Blog Archives

Regional differences in the listener’s phonemic inventory affect semantic processing: A mismatch negativity (MMN) study

Using the mismatch negativity (MMN) response, we examined how Standard French and Southern French speakers access the meaning of words ending in /e/ or /ε/ vowels which are contrastive in Standard French but not in Southern French. In Standard French speakers, there was a significant difference in the amplitude of the brain response after the deviant-minus-standard subtraction between the frontocentral (FC) and right lateral (RL) recording sites for the final-/ε/ word but not the final-/e/ word. In contrast, the difference in the amplitude of the brain response between the FC and RL recording sites did not significantly vary as a function of the word’s final vowel in Southern French speakers. Our findings provide evidence that access to lexical meaning in spoken word recognition depends on the speaker’s native regional accent.

from Brain and Language

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Regional differences in the listener’s phonemic inventory affect semantic processing: A mismatch negativity (MMN) study

Using the mismatch negativity (MMN) response, we examined how Standard French and Southern French speakers access the meaning of words ending in /e/ or /ε/ vowels which are contrastive in Standard French but not in Southern French. In Standard French speakers, there was a significant difference in the amplitude of the brain response after the deviant-minus-standard subtraction between the frontocentral (FC) and right lateral (RL) recording sites for the final-/ε/ word but not the final-/e/ word. In contrast, the difference in the amplitude of the brain response between the FC and RL recording sites did not significantly vary as a function of the word’s final vowel in Southern French speakers. Our findings provide evidence that access to lexical meaning in spoken word recognition depends on the speaker’s native regional accent.

from Brain and Language

Semantic access dysphasia resulting from left temporal lobe tumours

Unlike semantic degradation disorders, the mechanisms and the anatomical underpinnings of semantic access disorders are still unclear. We report the results of a case series study on the effects of temporal lobe gliomas on semantic access abilities of a group of 20 patients. Patients were tested 1–2 days before and 4–6 days after the removal of the tumour. Their semantic access skills were assessed with two spoken word-to-picture matching tasks, which aimed to separately control for rate of presentation, consistency and serial position effects (Experiment 1) and for word frequency and semantic distance effects (Experiment 2). These variables have been held to be critical in characterizing access in contrast to degraded-store semantic deficits, with access deficits characterized by inconsistency of response, better performance with slower presentation rates and with semantically distant stimuli, in the absence of frequency effects. Degradation deficits show the opposite pattern. Our results showed that low-grade slowly growing tumours tend not to produce signs of access problems. However, high-grade tumours especially within the left hemisphere consistently produce strong semantic deficits of a clear access type: response inconsistency and strong semantic distance effects in the absence of word frequency effects were detected. However, effects of presentation rate and serial position were very weak, suggesting non-refractory behaviour in the tumour patients tested. This evidence, together with the results of lesion overlapping, suggests the presence of a type of non-refractory semantic access deficit. We suggest that this deficit could be caused by the disconnection of posterior temporal lexical input areas from semantic system.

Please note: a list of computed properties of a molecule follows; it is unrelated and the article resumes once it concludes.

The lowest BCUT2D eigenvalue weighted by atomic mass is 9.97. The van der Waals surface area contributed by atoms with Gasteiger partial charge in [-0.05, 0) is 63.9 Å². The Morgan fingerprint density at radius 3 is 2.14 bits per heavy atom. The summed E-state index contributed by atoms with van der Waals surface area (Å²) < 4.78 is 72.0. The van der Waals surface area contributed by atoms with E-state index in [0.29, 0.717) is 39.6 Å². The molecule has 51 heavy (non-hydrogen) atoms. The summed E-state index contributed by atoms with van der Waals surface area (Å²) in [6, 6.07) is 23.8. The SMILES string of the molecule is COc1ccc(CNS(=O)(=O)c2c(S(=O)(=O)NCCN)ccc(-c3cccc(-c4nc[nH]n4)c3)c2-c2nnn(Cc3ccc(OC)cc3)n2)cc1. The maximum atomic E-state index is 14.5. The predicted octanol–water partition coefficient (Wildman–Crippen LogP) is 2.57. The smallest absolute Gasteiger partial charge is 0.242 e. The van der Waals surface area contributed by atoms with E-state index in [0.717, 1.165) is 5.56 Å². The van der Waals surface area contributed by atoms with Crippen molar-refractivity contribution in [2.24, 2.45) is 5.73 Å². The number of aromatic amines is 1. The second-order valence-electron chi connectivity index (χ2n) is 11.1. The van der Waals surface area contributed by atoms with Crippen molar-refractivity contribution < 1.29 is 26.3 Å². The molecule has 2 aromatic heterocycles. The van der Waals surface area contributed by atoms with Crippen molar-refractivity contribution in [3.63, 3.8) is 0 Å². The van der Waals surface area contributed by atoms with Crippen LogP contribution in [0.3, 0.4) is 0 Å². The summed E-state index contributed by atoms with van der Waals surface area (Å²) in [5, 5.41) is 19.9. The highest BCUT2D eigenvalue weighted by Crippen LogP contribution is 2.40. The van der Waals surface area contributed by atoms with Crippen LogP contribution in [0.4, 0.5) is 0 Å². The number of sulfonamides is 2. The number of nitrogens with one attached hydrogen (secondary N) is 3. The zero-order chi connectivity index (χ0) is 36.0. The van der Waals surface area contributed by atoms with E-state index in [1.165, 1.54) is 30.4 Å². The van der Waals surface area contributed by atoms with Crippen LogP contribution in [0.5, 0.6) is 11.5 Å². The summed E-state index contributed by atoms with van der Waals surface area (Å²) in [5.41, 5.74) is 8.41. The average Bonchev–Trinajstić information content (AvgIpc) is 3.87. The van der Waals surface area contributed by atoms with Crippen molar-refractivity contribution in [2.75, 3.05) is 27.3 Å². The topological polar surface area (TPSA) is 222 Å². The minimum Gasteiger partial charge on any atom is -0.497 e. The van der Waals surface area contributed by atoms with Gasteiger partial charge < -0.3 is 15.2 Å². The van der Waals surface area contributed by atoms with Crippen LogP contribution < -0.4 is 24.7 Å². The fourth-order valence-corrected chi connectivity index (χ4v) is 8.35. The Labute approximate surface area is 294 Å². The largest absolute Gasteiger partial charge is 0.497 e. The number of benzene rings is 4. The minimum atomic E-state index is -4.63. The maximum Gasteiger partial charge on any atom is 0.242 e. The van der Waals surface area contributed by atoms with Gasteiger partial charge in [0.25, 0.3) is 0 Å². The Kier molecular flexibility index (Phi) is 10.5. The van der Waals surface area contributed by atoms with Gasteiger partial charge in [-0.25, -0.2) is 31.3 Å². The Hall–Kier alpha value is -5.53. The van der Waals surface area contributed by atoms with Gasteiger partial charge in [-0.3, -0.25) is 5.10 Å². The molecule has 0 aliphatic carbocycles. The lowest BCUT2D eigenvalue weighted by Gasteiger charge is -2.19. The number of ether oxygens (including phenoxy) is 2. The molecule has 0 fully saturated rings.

from Brain

Semantic access dysphasia resulting from left temporal lobe tumours

Unlike semantic degradation disorders, the mechanisms and the anatomical underpinnings of semantic access disorders are still unclear. We report the results of a case series study on the effects of temporal lobe gliomas on semantic access abilities of a group of 20 patients. Patients were tested 1–2 days before and 4–6 days after the removal of the tumour. Their semantic access skills were assessed with two spoken word-to-picture matching tasks, which aimed to separately control for rate of presentation, consistency and serial position effects (Experiment 1) and for word frequency and semantic distance effects (Experiment 2). These variables have been held to be critical in characterizing access in contrast to degraded-store semantic deficits, with access deficits characterized by inconsistency of response, better performance with slower presentation rates and with semantically distant stimuli, in the absence of frequency effects. Degradation deficits show the opposite pattern. Our results showed that low-grade slowly growing tumours tend not to produce signs of access problems. However, high-grade tumours especially within the left hemisphere consistently produce strong semantic deficits of a clear access type: response inconsistency and strong semantic distance effects in the absence of word frequency effects were detected. However, effects of presentation rate and serial position were very weak, suggesting non-refractory behaviour in the tumour patients tested. This evidence, together with the results of lesion overlapping, suggests the presence of a type of non-refractory semantic access deficit. We suggest that this deficit could be caused by the disconnection of posterior temporal lexical input areas from semantic system.

from Brain